Parenting well in divorce

Thinking of divorce?  Just filed?  Mired in the process that seems endless?  Been divorced for years?  Here are some tips to be a better parent during divorce, and these tips are both to help your children and to help your case.

  1. Stop the arguing in front of the children.  There was probably enough of that when you were still together.  Now that you’re separated, cut it out.  It hurts your kids and it makes the judge mad.  Don’t make the judge mad.  Disengage.
  2. Cope how you need to cope, but if drugs or alcohol is your mechanism of choice, keep either far, far away from your children.  There’s nothing – other than domestic violence – that’s going to lose your kids for you faster than drug and alcohol abuse.  Is it a problem?  Acknowledge it and get help immediately.
  3. Move as quickly as you can past the intense emotions when dealing with your ex.  Try to think of your relationship as a business deal, and treat it as such.  This is extremely difficult, but also very valuable and will help you in the long run.
  4. Save the trash talk for a dinner out with friends.  Don’t let your children know how you are feeling about your ex.  This only causes them to be conflicted in their feelings for their other parent.  Don’t make them feel guilty for loving their parent, which is how they will feel if you tell them how awful your ex has been to you.
  5. Jump into another relationship if you must, but keep the children away from it for far longer than you want to.  The blush of infatuation – and feeling wanted again – may be something you want to shout from the rooftops, but your children will be confused and perhaps angry by it.  Give it time before introducing a new special someone.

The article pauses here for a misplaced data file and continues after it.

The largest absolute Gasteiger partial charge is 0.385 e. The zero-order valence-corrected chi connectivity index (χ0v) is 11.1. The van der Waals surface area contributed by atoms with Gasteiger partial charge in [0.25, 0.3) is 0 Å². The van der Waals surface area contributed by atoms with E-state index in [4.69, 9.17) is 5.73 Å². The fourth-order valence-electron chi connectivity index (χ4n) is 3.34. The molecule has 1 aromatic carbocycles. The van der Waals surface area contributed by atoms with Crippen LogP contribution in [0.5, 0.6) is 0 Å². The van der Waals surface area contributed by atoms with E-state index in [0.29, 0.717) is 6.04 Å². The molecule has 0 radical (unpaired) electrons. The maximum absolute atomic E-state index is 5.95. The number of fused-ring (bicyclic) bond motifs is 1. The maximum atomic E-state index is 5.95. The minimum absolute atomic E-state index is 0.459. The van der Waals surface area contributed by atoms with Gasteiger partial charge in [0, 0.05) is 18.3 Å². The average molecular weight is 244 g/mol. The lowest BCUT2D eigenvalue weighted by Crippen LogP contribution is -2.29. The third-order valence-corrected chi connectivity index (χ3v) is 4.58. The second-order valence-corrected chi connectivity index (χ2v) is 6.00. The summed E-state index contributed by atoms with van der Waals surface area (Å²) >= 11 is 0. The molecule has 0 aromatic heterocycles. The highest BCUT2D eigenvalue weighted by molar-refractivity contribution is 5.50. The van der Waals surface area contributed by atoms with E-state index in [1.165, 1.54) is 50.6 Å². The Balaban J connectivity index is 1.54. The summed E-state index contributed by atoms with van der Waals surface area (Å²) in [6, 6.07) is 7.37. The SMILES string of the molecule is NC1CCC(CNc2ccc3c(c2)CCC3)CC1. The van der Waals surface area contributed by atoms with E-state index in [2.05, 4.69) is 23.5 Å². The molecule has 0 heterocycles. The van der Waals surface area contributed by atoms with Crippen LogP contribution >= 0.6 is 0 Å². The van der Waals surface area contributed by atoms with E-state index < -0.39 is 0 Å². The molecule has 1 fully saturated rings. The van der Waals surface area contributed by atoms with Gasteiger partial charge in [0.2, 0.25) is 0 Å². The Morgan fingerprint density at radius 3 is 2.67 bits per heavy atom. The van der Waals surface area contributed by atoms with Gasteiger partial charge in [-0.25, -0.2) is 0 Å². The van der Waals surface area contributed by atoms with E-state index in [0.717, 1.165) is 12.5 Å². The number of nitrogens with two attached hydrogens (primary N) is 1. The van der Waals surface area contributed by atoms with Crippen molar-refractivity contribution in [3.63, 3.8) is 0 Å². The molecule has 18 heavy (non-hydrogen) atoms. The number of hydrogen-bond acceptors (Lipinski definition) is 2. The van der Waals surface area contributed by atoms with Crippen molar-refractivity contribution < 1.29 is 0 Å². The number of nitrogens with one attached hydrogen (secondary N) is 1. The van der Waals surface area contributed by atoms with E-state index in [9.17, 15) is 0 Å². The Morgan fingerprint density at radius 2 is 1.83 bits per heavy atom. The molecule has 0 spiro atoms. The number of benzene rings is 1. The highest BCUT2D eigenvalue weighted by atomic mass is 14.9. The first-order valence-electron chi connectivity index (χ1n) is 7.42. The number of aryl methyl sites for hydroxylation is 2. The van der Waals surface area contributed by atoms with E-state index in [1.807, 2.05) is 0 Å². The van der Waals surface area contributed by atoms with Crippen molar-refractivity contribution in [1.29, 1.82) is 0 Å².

6. Similar to saving the trash talk, don’t think you “owe it” to your children to let them know why you are divorcing.  They don’t need to know.  What they need to know is that you and your ex love them very much, and that the divorce is *not* their fault.  This may need to be repeated again and again.
  7. Expect that your children will act out during the divorce.  Grades will slip, tantrums will intensify, and some tough love may be in order.  What you must keep in mind is that your children need you, and that the acting out is normal and not some reflection of how poorly your ex parents.  Instead of taking the bad behavior and using it as ammunition against your ex, understand that it’s your children that need love and attention, and perhaps punishment.
  8. Understand that the divorce is really tough on your children, just like it is on you.  They’re going to be confused, angry, depressed, hurt, and disoriented.  Do what you can to keep their lives as normal as possible.  Don’t move if you don’t have to, don’t change their schools or activities.  If you’re the one in a new location, try to make it as normal and comfortable as possible.  Your kids will thank you … later.

Divorce is tough on everyone.  Remember this and you can help to not make it worse than necessary for your children.

Protecting your finances in a separation or divorce

One of the most difficult aspects of divorce is the financial aspect.  Suddenly, two households need to be maintained with the same income as what maintained one household before the separation.  In addition, there are court filing fees, attorney fees, expenses for getting a new home and new ‘stuff,’ and many hidden expenses, such as the expense for taking time off work for court hearings, expenses in increased insurance, for example, and the list goes on.